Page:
An international team of experts conducted a multi-laboratory evaluation of 21 commercial high-throughput assays used in laboratories to determine whether someone has antibodies to SARS CoV-2 proteins, using 1,000 blood-donor samples.
Pregnancy and the Risk of Severe COVID-19 Infection: Methodologic Challenges and Research Recommendations
This commentary From Dr. David Savitz and CITF-funded researcher Dr. Deshayne Fell outlines specific methods that should be implemented in research to more effectively assess the risk of severe COVID-19 among pregnant individuals.
Mental health concerns among sexual health service clients in the early days of the COVID-19 pandemic
In a recent Short Communication in Preventive Medicine, CITF Leadership Group member Dr. Gina Ogilvie, CITF-funded researcher Dr. Daniel Grace and colleagues explore the mental health of sexual health service clients, an example of a marginalized community. T
A study by researchers at the University of Toronto, in collaboration with CITF-funded researcher Dr. Sasha Bernatsky from the Research Institute of the McGill University Health Centre, observed that people with autoimmune diseases had the same proportion of SARS-CoV-2 positive tests and a similar disease incidence compared to the general population in 2020.
Individuals who have recovered from COVID-19 or who have received SARS-CoV-2 vaccines (mRNA or adenovirus-based) have been shown to have virus-neutralizing activity in their saliva.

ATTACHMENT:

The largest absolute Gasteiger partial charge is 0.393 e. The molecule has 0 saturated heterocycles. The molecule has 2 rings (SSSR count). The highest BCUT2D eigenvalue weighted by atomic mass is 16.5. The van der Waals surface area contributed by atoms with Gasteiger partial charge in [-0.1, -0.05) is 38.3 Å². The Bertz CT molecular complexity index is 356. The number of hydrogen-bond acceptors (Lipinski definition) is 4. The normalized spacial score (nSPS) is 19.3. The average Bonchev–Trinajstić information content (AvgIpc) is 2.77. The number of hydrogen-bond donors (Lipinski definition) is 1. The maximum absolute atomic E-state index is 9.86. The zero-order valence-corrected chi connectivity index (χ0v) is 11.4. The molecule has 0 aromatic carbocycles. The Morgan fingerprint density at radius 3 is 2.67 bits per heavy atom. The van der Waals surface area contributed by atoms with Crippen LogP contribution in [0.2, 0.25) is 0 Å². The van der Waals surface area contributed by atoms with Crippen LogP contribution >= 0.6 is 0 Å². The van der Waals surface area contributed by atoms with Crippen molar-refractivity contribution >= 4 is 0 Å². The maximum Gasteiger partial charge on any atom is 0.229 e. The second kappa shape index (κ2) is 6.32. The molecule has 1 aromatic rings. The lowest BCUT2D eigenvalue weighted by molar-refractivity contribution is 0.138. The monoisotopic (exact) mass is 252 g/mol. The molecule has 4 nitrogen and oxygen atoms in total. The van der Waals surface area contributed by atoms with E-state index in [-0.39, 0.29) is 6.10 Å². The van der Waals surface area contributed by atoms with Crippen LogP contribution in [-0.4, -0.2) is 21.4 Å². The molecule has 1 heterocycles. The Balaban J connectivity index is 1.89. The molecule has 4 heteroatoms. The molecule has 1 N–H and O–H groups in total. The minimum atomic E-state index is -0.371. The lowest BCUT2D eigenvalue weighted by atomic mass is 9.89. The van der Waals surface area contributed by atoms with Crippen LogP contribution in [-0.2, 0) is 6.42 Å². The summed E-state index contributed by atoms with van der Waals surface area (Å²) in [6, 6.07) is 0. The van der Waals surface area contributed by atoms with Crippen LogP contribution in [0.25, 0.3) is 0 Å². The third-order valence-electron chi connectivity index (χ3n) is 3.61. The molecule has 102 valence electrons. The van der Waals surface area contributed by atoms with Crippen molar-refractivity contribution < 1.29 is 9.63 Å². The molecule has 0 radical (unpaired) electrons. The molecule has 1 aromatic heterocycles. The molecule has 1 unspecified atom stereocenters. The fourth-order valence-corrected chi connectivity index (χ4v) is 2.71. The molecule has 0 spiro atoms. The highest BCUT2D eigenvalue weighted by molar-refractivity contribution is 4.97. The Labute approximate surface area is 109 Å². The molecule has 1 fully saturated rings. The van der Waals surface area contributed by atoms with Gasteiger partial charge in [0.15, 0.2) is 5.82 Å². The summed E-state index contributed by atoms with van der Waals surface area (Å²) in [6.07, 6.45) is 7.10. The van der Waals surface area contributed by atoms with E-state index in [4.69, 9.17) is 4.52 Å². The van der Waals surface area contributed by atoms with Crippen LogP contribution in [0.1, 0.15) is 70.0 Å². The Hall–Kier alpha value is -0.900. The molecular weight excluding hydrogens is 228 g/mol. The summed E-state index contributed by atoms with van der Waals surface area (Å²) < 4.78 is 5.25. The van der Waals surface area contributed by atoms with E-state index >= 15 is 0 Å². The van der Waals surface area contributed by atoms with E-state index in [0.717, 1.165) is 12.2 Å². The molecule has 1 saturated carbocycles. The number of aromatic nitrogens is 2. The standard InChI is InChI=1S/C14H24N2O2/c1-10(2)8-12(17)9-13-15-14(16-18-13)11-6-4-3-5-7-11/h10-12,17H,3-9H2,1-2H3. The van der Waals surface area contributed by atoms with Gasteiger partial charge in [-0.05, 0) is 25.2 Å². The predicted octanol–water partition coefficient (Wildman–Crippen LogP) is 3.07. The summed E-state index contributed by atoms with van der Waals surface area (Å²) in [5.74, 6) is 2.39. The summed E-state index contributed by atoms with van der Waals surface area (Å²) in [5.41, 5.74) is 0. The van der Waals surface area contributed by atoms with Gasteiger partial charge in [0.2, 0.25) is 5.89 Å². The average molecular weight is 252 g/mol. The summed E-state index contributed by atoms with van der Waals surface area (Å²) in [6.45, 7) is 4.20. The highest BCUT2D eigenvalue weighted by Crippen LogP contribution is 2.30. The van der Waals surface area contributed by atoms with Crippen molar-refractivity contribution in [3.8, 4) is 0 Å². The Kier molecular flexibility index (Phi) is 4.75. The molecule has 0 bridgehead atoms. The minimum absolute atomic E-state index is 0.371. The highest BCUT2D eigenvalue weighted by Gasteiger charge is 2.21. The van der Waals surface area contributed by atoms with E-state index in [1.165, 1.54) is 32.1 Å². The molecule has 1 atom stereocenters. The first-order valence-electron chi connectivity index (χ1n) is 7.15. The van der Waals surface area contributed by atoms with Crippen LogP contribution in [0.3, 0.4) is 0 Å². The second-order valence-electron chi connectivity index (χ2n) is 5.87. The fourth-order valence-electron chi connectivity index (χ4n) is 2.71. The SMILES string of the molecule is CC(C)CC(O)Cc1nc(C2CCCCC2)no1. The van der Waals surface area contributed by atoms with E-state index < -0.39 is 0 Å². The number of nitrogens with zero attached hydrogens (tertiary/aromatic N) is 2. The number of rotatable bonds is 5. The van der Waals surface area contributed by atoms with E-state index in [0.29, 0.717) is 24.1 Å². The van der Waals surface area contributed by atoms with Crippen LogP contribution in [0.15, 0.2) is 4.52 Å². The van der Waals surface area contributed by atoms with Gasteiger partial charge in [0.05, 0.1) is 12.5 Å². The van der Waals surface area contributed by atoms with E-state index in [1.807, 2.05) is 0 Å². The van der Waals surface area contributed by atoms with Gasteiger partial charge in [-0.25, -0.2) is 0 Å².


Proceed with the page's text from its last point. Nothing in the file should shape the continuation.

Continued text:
In a preprint that has not been peer-reviewed, CITF Leadership Group member Dr. Mel Krajden and colleagues sought to identify factors associated with COVID-19 hospitalization by looking at all individuals with lab-confirmed SARS-CoV-2 in British Columbia as of January 15, 2021.
The need to improve vaccine messaging and outreach: COVID-19 vaccine intention among women and gender-diverse individuals living with HIV in British Columbia
In their recent pre-print, not yet peer-reviewed, CITF Leadership Group member Dr. Gina Ogilvie, VSRG Working Group member Dr. Manish Sadarangani and colleagues in British Columbia explored COVID-19 vaccination intention among women and gender diverse individuals living with HIV.
Newly discovered rogue antibodies: why some older adults are at higher risk of severe COVID-19 illness
A collaborative effort of over 150 scientists from over 20 countries, including CITF-funded researcher Dr. Donald Vinh from McGill University Health Centre and the Research Institute of the McGill University Health Centre, has led to the identification of a surprisingly high prevalence of a type of antibody that has been linked to fatal outcomes of COVID-19.
In a publication led by Dr. David Fisman from the University of Toronto in the Annals of Internal Medicine, CITF-funded researcher Dr. Sheila O’Brien and CITF Testing Working Party member Dr. Steven Drews, both from Canadian Blood Services, worked with colleagues from the University of Toronto and the University of Guelph and found that when accounting for testing rates, younger people in Ontario contracted SARS-CoV-2 more frequently than older people.
Investigators from the Canadian Immunization Research Network (CIRN), including CITF-funded researchers Drs. Jeffrey Kwong and Kumanan Wilson, provided epidemiological baseline rates of mortality and hospitalization to study COVID-19 outcomes in nursing home residents in Ontario.